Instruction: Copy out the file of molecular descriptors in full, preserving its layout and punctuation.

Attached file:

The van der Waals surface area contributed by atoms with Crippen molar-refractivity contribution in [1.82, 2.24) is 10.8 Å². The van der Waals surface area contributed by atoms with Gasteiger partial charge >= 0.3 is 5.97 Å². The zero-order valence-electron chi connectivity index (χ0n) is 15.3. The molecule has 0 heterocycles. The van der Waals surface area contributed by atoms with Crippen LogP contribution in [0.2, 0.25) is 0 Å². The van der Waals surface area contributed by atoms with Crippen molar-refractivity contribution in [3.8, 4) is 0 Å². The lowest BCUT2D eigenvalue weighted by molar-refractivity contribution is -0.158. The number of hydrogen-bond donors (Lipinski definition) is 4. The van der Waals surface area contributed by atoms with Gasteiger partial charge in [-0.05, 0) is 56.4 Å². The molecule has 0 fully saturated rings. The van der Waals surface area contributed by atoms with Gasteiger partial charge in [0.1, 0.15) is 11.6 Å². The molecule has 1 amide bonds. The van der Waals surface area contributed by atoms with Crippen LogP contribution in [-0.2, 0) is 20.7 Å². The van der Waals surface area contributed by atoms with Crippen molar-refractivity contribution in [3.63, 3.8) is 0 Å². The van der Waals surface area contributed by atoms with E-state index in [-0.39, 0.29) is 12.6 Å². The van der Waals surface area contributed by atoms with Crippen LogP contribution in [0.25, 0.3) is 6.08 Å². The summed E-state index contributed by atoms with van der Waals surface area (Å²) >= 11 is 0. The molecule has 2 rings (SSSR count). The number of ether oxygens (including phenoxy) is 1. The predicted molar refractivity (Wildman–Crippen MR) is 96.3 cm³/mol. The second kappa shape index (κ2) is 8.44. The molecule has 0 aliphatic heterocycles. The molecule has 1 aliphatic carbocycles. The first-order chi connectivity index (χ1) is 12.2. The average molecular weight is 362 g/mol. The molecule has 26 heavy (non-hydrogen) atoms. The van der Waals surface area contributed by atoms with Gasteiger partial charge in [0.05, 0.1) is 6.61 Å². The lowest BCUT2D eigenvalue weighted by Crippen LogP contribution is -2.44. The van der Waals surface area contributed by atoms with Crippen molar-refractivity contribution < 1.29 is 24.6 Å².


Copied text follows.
The van der Waals surface area contributed by atoms with Crippen molar-refractivity contribution in [1.82, 2.24) is 10.8 Å². The van der Waals surface area contributed by atoms with Gasteiger partial charge >= 0.3 is 5.97 Å². The zero-order valence-electron chi connectivity index (χ0n) is 15.3. The molecule has 0 heterocycles. The van der Waals surface area contributed by atoms with Crippen LogP contribution in [0.2, 0.25) is 0 Å². The van der Waals surface area contributed by atoms with Crippen molar-refractivity contribution in [3.8, 4) is 0 Å². The lowest BCUT2D eigenvalue weighted by molar-refractivity contribution is -0.158. The number of hydrogen-bond donors (Lipinski definition) is 4. The van der Waals surface area contributed by atoms with Gasteiger partial charge in [-0.05, 0) is 56.4 Å². The molecule has 0 fully saturated rings. The van der Waals surface area contributed by atoms with Gasteiger partial charge in [0.1, 0.15) is 11.6 Å². The molecule has 1 amide bonds. The van der Waals surface area contributed by atoms with Crippen LogP contribution in [-0.2, 0) is 20.7 Å². The van der Waals surface area contributed by atoms with Crippen molar-refractivity contribution in [3.63, 3.8) is 0 Å². The van der Waals surface area contributed by atoms with E-state index in [-0.39, 0.29) is 12.6 Å². The van der Waals surface area contributed by atoms with Crippen LogP contribution in [0.25, 0.3) is 6.08 Å². The summed E-state index contributed by atoms with van der Waals surface area (Å²) >= 11 is 0. The molecule has 2 rings (SSSR count). The number of ether oxygens (including phenoxy) is 1. The predicted molar refractivity (Wildman–Crippen MR) is 96.3 cm³/mol. The second kappa shape index (κ2) is 8.44. The molecule has 0 aliphatic heterocycles. The molecule has 1 aliphatic carbocycles. The first-order chi connectivity index (χ1) is 12.2. The average molecular weight is 362 g/mol. The molecule has 26 heavy (non-hydrogen) atoms. The van der Waals surface area contributed by atoms with Gasteiger partial charge in [0.05, 0.1) is 6.61 Å². The lowest BCUT2D eigenvalue weighted by Crippen LogP contribution is -2.44. The van der Waals surface area contributed by atoms with Crippen molar-refractivity contribution < 1.29 is 24.6 Å².